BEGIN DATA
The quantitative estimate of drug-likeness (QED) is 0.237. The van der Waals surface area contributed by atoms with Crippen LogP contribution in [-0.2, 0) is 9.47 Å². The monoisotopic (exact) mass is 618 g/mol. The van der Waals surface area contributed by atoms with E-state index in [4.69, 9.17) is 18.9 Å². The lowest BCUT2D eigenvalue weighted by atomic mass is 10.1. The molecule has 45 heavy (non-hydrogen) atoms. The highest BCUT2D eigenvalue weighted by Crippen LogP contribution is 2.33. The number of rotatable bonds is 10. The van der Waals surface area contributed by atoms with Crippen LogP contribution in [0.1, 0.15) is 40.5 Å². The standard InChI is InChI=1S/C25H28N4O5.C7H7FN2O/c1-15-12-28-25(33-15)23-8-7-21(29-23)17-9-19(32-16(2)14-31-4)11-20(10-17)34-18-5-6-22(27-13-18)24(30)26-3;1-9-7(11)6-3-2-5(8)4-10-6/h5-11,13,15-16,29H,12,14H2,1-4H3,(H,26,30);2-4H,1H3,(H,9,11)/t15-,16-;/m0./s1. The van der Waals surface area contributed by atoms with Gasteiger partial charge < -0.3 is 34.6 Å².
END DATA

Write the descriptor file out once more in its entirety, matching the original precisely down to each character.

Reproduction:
The quantitative estimate of drug-likeness (QED) is 0.237. The van der Waals surface area contributed by atoms with Crippen LogP contribution in [-0.2, 0) is 9.47 Å². The monoisotopic (exact) mass is 618 g/mol. The van der Waals surface area contributed by atoms with E-state index in [4.69, 9.17) is 18.9 Å². The lowest BCUT2D eigenvalue weighted by atomic mass is 10.1. The molecule has 45 heavy (non-hydrogen) atoms. The highest BCUT2D eigenvalue weighted by Crippen LogP contribution is 2.33. The number of rotatable bonds is 10. The van der Waals surface area contributed by atoms with Crippen LogP contribution in [0.1, 0.15) is 40.5 Å². The standard InChI is InChI=1S/C25H28N4O5.C7H7FN2O/c1-15-12-28-25(33-15)23-8-7-21(29-23)17-9-19(32-16(2)14-31-4)11-20(10-17)34-18-5-6-22(27-13-18)24(30)26-3;1-9-7(11)6-3-2-5(8)4-10-6/h5-11,13,15-16,29H,12,14H2,1-4H3,(H,26,30);2-4H,1H3,(H,9,11)/t15-,16-;/m0./s1. The van der Waals surface area contributed by atoms with Gasteiger partial charge < -0.3 is 34.6 Å².